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Gradual loss of vision is a clinical problem that is encountered fairly regularly in most primary healthcare settings. Patients present with chronic, slowly progressive and generally painless visual loss. The reduction in vision is usually bilateral, though frequently asymmetrical, and occurs over weeks to years. A goal-directed assessment of the patient presenting with gradual loss of vision is required. A history of the type of visual loss, e.g. central or peripheral, and whether it is worse for near vision or distance vision, is helpful. The examination should focus on visual acuity, confrontation visual field testing, pupil testing for the presence of an afferent pupil defect and assessment of the red reflex and fundoscopy. The more common conditions that cause gradual loss of vision can be divided into two groups based on the reversibility of the visual loss. Cataracts, refractive error, corneal blindness and early diabetic macular oedema are generally reversible. Optic atrophy, glaucoma, retinal degeneration and age-related macular degeneration usually cause permanent loss of vision. Most of these conditions are briefly discussed in this article. This has been performed at a level that is suitable to primary care.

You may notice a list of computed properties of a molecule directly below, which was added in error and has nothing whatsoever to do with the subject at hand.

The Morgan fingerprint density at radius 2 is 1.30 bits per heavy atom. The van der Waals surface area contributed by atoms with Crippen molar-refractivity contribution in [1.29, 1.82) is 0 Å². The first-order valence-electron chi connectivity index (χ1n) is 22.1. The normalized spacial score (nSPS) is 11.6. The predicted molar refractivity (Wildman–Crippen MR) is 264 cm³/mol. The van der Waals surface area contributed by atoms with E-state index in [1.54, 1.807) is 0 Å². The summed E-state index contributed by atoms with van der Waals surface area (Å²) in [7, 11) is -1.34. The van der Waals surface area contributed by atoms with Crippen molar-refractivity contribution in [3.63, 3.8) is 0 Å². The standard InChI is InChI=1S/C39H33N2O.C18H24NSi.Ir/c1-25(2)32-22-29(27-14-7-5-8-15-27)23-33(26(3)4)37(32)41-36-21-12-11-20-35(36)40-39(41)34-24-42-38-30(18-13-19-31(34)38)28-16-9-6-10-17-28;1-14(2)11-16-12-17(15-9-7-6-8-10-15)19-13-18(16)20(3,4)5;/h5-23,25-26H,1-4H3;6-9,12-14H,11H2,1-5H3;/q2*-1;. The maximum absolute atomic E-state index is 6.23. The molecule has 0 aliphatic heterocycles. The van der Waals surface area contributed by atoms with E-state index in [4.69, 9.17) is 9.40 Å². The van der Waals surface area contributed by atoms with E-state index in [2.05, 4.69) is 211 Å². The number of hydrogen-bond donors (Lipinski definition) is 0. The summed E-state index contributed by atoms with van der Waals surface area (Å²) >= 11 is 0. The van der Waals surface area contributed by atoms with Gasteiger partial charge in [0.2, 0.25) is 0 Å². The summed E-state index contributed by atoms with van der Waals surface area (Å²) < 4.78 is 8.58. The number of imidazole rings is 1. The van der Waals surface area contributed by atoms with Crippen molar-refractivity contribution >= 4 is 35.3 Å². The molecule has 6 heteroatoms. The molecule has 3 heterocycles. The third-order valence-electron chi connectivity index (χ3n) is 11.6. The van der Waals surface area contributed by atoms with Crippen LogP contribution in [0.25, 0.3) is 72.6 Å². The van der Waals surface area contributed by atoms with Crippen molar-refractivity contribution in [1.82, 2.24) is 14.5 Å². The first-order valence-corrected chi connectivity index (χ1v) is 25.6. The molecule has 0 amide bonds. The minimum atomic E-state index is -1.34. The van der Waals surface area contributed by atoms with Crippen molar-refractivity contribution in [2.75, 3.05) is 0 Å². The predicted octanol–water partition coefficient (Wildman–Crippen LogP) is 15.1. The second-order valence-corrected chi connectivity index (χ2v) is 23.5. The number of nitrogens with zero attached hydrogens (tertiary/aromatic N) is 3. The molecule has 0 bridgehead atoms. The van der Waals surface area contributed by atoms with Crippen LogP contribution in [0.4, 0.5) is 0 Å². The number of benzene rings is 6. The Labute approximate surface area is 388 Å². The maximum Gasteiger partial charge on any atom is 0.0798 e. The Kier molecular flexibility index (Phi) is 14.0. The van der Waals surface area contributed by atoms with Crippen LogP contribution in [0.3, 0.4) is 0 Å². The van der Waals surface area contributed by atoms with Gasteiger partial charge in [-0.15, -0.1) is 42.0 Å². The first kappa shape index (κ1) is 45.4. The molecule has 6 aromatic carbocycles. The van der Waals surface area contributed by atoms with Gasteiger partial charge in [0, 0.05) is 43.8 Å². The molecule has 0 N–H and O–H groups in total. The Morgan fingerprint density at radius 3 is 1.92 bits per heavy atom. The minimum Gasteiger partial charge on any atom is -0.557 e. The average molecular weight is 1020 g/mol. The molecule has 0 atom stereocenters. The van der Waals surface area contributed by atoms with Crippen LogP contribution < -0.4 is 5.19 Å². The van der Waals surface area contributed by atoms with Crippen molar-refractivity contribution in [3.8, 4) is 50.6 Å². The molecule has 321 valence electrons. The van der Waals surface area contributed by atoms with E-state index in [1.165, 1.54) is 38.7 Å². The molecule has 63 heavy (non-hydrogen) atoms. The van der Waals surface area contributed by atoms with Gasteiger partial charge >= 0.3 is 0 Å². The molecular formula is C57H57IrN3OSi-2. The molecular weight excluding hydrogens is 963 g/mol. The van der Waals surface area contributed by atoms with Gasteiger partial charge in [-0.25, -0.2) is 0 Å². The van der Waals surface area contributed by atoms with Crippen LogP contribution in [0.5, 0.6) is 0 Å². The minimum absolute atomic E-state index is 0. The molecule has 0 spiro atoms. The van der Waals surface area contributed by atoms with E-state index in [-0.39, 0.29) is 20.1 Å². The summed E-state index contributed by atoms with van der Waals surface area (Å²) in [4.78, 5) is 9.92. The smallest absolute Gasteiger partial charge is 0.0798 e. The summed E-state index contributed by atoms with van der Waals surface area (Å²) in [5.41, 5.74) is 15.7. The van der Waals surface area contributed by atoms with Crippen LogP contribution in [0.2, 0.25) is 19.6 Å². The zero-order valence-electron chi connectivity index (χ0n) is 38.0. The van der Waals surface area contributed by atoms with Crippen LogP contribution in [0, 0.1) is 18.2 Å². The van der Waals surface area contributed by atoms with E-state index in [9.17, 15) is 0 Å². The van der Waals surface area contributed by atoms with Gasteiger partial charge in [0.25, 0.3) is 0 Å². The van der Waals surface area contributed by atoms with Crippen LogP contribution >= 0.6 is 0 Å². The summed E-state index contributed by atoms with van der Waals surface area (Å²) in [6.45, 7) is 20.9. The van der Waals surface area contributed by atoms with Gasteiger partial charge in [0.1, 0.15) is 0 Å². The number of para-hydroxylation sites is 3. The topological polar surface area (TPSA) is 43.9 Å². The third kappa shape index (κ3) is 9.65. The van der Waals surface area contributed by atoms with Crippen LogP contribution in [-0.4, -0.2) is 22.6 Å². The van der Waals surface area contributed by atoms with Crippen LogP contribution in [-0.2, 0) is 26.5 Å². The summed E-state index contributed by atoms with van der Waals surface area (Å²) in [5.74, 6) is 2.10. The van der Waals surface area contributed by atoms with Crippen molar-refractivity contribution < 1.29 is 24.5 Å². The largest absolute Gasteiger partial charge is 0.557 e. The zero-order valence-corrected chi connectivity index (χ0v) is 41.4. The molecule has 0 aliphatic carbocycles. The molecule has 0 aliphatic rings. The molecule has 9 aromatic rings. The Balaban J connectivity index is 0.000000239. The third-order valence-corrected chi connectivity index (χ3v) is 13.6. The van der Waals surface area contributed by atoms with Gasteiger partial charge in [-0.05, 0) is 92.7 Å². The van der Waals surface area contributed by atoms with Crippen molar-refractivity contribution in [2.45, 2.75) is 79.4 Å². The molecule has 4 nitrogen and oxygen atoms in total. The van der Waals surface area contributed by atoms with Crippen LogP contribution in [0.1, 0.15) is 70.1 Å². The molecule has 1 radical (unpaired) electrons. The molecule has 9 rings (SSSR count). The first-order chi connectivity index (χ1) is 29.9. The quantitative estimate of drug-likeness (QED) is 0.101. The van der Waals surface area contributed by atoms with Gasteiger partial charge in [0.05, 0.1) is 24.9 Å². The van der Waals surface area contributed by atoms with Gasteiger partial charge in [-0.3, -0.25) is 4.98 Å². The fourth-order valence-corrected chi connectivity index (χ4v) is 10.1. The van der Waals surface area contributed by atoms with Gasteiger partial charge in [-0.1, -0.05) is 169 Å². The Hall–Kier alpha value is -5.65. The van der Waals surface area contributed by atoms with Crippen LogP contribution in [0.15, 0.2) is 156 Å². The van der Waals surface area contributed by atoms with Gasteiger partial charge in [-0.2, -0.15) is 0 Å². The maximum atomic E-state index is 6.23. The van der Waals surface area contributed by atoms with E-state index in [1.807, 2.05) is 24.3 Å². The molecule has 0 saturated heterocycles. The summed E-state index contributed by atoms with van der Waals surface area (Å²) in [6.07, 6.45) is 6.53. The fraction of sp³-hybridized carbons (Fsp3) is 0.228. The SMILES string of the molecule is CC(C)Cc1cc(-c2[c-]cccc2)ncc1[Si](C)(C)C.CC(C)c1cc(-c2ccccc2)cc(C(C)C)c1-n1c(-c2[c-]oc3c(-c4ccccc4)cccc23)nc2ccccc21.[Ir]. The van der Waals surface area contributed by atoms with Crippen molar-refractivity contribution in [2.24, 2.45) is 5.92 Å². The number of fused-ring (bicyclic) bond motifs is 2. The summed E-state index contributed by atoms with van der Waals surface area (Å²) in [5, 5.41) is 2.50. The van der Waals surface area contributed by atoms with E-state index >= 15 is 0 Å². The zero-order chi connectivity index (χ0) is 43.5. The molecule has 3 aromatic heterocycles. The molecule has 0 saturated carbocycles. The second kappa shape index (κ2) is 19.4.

Keywords: gradual, loss of vision, cataracts, refractive error, optic atrophy, glaucoma, age-related macular degeneration